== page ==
Editorial | Election calendar suits BJP well

The long-drawn out election schedule, especially in states where BJP is weak or has high stakes, allows Modi to campaign extensively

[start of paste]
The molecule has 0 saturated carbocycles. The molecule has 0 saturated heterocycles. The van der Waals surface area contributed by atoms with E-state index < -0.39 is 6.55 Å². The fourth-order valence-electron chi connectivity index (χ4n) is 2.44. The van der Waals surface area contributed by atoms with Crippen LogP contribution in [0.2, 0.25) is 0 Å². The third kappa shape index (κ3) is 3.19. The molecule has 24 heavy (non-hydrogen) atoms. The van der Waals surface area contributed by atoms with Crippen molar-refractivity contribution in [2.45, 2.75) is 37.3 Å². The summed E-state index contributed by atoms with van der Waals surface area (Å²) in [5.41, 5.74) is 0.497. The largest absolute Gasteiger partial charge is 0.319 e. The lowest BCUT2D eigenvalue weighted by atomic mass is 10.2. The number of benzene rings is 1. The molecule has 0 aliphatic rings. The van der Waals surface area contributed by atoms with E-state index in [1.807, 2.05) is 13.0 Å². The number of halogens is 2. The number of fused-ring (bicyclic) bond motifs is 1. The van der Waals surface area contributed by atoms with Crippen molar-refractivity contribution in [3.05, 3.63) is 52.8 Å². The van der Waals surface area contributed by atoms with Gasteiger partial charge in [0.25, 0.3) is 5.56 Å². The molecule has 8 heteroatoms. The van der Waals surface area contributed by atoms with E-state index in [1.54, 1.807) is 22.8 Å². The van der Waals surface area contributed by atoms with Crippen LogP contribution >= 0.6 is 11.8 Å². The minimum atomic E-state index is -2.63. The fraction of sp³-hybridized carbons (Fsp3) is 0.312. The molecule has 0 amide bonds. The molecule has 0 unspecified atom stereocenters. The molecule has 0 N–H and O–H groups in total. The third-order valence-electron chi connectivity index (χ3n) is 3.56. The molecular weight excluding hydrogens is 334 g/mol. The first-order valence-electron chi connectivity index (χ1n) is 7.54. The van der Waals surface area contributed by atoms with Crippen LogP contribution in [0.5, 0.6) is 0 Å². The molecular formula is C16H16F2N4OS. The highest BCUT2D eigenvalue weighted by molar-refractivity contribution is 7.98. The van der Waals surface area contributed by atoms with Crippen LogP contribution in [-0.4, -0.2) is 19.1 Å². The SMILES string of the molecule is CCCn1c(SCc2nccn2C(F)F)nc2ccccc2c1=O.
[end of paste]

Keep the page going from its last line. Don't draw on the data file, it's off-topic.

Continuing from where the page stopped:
The country has formally entered the election battlefield with the Election Commission of India (EC) announcing the schedule for the Lok Sabha elections. The war imagery is appropriate because the contending parties and candidates are going to fight it out with every weapon at their disposal in a no-holds barred struggle. The ideas and campaigns that will dominate the campaign are known. What strikes one most now is the long duration of the poll process, spread over 36 days in seven phases. This goes against the idea of keeping the elections fair and clean by keeping the poll process and the campaign short. Even for states where polling will be held on May 19, the last day of polling, the campaign actually starts now. Long campaign periods deny a level playing field to parties because only those with more resources will be able to sustain the campaign. In the present situation, it advantages the ruling BJP. That’s especially true because the schedule of polling announced seems to be tailor-made for Prime Minister Narendra Modi to be able to criss-cross the country many times and campaign in the maximum number of constituencies possible. After all, he is the BJP’s main, if not the only, campaigner, and he cannot campaign as extensively as his party desperately needs him to if the elections were held in a shorter duration and with a more logical polling schedule. The EC has, of course, officially said that the reason for the very complicated, back-and-forth polling schedule is the need to move security forces around.